Eiichi Ohtaki

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Eiichi Ohtaki
Eiichi Ohtaki.png
Eiichi Ohtaki in 1981 promoting A Long Vacation.
Background information
Birth name Eiichi Ohtaki (大瀧 榮一)
Also known as
  • Eiichi Ohtaki (大滝 詠一)
  • Eiichi Ohtaki (大瀧 詠一)
Born (1948-07-28)July 28, 1948
Esashi District, Japan
Died December 30, 2013(2013-12-30) (aged 65)
Tokyo, Japan
Genres
Occupation(s)
Instruments
Years active 1969–2013
Labels
Associated acts Happy End
Website http://www.fussa45.net

Eiichi Ohtaki (July 28, 1948 – December 30, 2013) was a Japanese musician, songwriter and record producer. He first became known as a member of the rock band Happy End, but was better known for his solo work. In 2003, Ohtaki was ranked by HMV Japan at number 9 on their list of the 100 most important Japanese pop acts.[2]

Ohtaki used three different ways to spell his name in Japanese, all pronounced the same way. Born as Eiichi Ohtaki (Japanese: 大瀧 榮一 Hepburn: Ōtaki Eiichi?),[3] he used the characters 大瀧 詠一 to spell his name in songwriting credits, and 大滝 詠一 as a singer.[2]

Biography[edit]

Ohtaki was born in Esashi District, in what is now part of Ōshū. Before joining Happy End, Ohtaki was guitarist in a group called Taboo with future Blues Creation singer Fumio Nunoya.[4] Happy End produced three albums before officially disbanding on New Year's Eve 1972. Ohtaki had already released his first self-titled solo album back in November.

He produced the rock band Sugar Babe, and continued to produce its members Taeko Onuki and Tatsuro Yamashita after the group's break up.[5] Their only album Songs was the first release on Ohtaki's record label Niagara Records in 1975.[2]

Ohtaki, Yamashita and brief Sugar Babe member Ginji Ito released an album titled Niagara Triangle Vol. 1 in 1976. The collaboration was cited by MTV as one of the six Japanese supergroups that changed the history of Japanese music.[6] Six years later Ohtaki released Niagara Triangle Vol. 2 in 1982, this time collaborating with Motoharu Sano and Masamichi Sugi.[7]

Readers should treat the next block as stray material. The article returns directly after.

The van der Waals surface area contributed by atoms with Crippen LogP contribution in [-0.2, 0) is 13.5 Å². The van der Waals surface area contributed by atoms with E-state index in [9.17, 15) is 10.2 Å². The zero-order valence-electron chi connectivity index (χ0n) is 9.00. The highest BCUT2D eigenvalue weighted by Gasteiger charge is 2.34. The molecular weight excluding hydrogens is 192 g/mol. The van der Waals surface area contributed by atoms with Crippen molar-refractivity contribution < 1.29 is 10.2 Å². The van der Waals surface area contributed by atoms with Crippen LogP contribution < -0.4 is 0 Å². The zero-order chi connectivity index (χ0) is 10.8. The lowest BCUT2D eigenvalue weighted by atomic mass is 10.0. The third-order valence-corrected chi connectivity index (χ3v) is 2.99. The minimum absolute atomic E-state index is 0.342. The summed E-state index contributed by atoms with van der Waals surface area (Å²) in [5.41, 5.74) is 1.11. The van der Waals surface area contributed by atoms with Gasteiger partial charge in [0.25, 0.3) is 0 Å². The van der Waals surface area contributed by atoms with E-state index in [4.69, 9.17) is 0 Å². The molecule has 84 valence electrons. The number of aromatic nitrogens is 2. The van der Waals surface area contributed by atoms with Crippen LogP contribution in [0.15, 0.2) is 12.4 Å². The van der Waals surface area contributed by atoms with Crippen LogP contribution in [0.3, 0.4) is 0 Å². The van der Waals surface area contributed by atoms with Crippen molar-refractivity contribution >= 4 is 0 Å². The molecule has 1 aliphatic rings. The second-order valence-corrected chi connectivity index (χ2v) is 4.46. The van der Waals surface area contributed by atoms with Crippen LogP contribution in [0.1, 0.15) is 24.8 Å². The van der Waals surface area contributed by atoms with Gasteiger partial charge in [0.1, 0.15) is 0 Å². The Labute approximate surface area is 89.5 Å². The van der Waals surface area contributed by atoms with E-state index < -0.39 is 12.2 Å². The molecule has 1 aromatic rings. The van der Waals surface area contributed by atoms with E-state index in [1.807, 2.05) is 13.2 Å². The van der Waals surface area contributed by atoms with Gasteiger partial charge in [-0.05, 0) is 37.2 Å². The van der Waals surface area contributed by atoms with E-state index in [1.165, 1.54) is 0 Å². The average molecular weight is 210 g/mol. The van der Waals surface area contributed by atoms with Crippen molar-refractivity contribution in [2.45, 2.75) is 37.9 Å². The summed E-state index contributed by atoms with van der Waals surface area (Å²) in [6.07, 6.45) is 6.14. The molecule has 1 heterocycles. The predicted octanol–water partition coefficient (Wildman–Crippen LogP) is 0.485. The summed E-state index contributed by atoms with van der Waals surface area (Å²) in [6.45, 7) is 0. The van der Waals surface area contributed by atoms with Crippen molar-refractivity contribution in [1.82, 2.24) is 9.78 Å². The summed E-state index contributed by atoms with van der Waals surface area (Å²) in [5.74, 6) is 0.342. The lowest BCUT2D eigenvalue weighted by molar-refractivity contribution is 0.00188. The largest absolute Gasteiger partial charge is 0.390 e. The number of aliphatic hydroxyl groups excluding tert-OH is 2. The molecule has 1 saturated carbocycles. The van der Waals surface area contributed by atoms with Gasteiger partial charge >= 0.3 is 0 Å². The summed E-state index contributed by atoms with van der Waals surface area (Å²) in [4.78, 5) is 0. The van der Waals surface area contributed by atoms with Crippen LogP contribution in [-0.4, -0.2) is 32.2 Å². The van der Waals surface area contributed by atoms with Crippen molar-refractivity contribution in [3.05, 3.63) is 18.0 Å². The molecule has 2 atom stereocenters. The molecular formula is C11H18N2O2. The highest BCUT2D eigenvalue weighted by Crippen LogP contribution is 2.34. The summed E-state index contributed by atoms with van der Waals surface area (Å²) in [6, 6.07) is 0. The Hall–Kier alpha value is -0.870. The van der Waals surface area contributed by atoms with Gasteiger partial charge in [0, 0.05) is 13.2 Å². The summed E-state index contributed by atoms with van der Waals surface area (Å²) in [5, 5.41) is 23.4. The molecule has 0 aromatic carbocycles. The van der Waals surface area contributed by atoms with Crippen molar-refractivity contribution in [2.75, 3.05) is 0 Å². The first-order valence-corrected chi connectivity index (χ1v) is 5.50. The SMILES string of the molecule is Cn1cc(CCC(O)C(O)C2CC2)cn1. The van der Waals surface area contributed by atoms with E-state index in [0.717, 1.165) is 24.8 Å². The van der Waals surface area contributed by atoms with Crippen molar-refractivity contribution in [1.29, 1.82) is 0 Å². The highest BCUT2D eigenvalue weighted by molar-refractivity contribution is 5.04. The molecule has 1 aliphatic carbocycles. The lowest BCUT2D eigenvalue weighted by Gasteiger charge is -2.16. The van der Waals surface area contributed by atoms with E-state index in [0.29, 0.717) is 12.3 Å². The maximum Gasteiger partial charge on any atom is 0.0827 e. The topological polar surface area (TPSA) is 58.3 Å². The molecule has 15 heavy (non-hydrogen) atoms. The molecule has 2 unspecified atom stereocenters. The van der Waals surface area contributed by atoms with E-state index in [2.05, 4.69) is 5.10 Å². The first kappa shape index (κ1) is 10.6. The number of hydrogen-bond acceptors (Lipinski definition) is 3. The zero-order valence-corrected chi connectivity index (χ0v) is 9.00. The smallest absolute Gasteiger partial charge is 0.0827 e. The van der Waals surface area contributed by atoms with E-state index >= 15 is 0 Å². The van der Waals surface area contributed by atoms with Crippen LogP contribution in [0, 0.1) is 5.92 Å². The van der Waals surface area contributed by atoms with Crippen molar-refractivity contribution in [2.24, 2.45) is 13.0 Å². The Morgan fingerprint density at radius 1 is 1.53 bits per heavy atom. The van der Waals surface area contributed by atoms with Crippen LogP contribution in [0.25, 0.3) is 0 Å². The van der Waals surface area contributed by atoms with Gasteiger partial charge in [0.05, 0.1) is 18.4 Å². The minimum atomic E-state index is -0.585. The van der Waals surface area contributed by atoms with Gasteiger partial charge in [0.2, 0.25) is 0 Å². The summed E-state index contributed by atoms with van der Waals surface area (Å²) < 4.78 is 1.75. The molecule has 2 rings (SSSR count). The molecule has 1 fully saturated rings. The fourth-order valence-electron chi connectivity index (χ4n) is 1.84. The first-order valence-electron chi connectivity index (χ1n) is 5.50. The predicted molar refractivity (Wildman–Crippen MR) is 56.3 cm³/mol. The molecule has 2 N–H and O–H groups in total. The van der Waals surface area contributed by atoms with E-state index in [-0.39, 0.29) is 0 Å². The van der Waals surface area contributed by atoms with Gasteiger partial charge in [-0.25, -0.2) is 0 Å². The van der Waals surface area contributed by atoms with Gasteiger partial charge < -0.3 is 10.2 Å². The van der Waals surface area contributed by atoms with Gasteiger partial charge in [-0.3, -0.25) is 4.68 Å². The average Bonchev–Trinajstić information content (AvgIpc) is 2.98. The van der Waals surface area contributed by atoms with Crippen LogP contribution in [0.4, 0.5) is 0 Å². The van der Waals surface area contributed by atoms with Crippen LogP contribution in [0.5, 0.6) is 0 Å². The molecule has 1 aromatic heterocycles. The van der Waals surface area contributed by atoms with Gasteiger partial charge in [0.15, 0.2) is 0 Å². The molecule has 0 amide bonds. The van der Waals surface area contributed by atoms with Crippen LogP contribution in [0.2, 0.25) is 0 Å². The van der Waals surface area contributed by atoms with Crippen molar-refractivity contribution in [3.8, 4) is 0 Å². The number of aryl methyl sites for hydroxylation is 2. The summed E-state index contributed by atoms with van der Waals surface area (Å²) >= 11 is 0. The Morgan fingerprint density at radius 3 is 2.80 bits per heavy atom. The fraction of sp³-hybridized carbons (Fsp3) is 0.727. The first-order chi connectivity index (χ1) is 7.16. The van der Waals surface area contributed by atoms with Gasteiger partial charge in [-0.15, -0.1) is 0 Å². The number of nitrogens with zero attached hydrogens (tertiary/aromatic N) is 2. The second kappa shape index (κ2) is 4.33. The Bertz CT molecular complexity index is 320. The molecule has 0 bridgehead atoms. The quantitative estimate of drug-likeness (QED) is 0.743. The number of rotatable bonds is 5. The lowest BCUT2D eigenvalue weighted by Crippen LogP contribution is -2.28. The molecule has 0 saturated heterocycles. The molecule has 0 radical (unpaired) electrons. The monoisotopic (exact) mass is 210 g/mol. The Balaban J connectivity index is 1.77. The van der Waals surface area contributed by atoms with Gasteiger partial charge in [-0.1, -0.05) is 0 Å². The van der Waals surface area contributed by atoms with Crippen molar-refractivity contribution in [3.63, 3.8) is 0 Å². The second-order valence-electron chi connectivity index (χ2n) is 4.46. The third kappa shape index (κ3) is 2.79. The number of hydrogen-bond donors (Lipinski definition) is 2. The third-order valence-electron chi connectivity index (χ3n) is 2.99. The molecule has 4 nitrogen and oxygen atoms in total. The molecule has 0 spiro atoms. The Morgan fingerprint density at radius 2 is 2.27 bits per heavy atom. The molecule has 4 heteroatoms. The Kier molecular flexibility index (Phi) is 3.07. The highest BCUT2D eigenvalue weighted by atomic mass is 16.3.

Ohtaki's 1981 solo album A Long Vacation is particularly well-known and highly acclaimed. It was one of the first albums to be issued on CD,[8] was named "Best Album" at the 23rd Japan Record Awards,[9] certified double platinum by the RIAJ and has been re-released in 20th anniversary and 30th anniversary editions. In 2007, it was named the 7th greatest Japanese rock album of all time by Rolling Stone Japan; the list was topped by Happy End's Kazemachi Roman.[10]

Following his 1984 album Each Time and 1985 single "Fjord Girl" (フィヨルドの少女), Ohtaki largely retired from activities as a solo artist. Instead he focused on composing for and producing other acts. In 1997, he released the single "Shiawase na Ketsumatsu" (幸せな結末), which was used as the theme song for the TV drama Love Generation and sold over a million copies.[11] The single "Koisuru Futari" (恋するふたり) was released in 2003 and used as the theme song for Tokyo Love Cinema.

Death[edit]

After choking on an apple and collapsing in his Tokyo home at 5 p.m. on December 30, 2013, Ohtaki was rushed to a hospital but died shortly afterwards.[12][13] His official cause of death was a dissecting aneurysm.[14]

Ohtaki was honored with a Lifetime Achievement Award at the 56th Japan Record Awards in 2014.[15] In March 2016, an album of previously unreleased material titled Debut Again was released posthumously. Referred to as hist first album in 32 years, it features Ohtaki singing songs that he composed but which were originally released by other artists.[16]

Discography[edit]

Studio albums
  • Eiichi Ohtaki (大瀧詠一, 1972)
  • Niagara Moon (1975)
  • Go! Go! Niagara (1976)
  • Niagara Calendar (1977)
  • Let's Ondo Again (1978) credited to "Niagara Fallin' Stars"
  • A Long Vacation (1981)
  • Each Time (1984)
  • Debut Again (2016)
Niagara Triangle albums

References[edit]

  1. ^ "City pop revival is literally a trend in name only". The Japan Times. 2015-07-05. Retrieved 2016-01-09. 
  2. ^ a b c "Top 100 Japanese pops Artists - No.9". HMV Japan (in Japanese). 2003-11-22. Retrieved 2016-01-13. 
  3. ^ "大滝さん 提供楽曲は軒並みヒット「風立ちぬ」「冬のリヴィエラ」「熱き心に」". Sponichi (in Japanese). 2013-12-31. Retrieved 2016-05-13. 
  4. ^ "Blues Creation". Japrocksampler. Retrieved 2014-08-14. 
  5. ^ "Happy End's Eiichi Ohtaki Dies at 65". Exclaim!. 2013-12-31. Retrieved 2016-01-06. 
  6. ^ "6 Japanese Super Groups That are Changing J-music History". MTV81. 2016-03-16. Retrieved 2016-04-16. 
  7. ^ "NIAGARA TRIANGLE Vol.2 Anniversary Edition". CD Japan. Retrieved 2017-01-09. 
  8. ^ "大瀧詠一さん、CDアルバム16年ぶりチャートイン". Sponichi (in Japanese). 2014-01-15. Retrieved 2016-04-16. 
  9. ^ "第23回 日本レコード大賞". Japan Record Awards (in Japanese). Retrieved 2016-01-06. 
  10. ^ "Finally! "The 100 Greatest Japanese Rock Albums of All Time" Listed". Exclaim!. 2007-11-14. Retrieved 2012-08-18. 
  11. ^ "大滝詠一さんが急死、65歳 解離性動脈瘤で ドラマ主題歌「幸せな結末」がミリオンセラー". The Huffington Post (in Japanese). 2013-12-31. Retrieved 2017-01-10. 
  12. ^ "大滝詠一さん急死 リンゴのどに詰まらせ(tr: Otaki Eiichi's Sudden Death, Chokes on Apple)". Nikkan Sports (in Japanese). 2013-12-31. 
  13. ^ "ミュージシャンの大滝詠一さんが死去 (tr: Otaki Eiichi's musicians death)". NHK (in Japanese). 2013-12-31. Archived from the original on 2014-01-01. 
  14. ^ "Singer-songwriter Eiichi Ohtaki dies after collapsing at home". Japan Today. 2013-12-31. Retrieved 2014-01-03. 
  15. ^ "大滝詠一、貴重なナイアガラ音源満載の12枚組BOX全楽曲を発表". Natalie (in Japanese). 2014-12-12. Retrieved 2016-01-06. 
  16. ^ "大滝詠一さん"新作"ジャケ写公開 38年ぶり本人写真使用". Oricon (in Japanese). 2016-02-17. Retrieved 2017-01-09. 

External links[edit]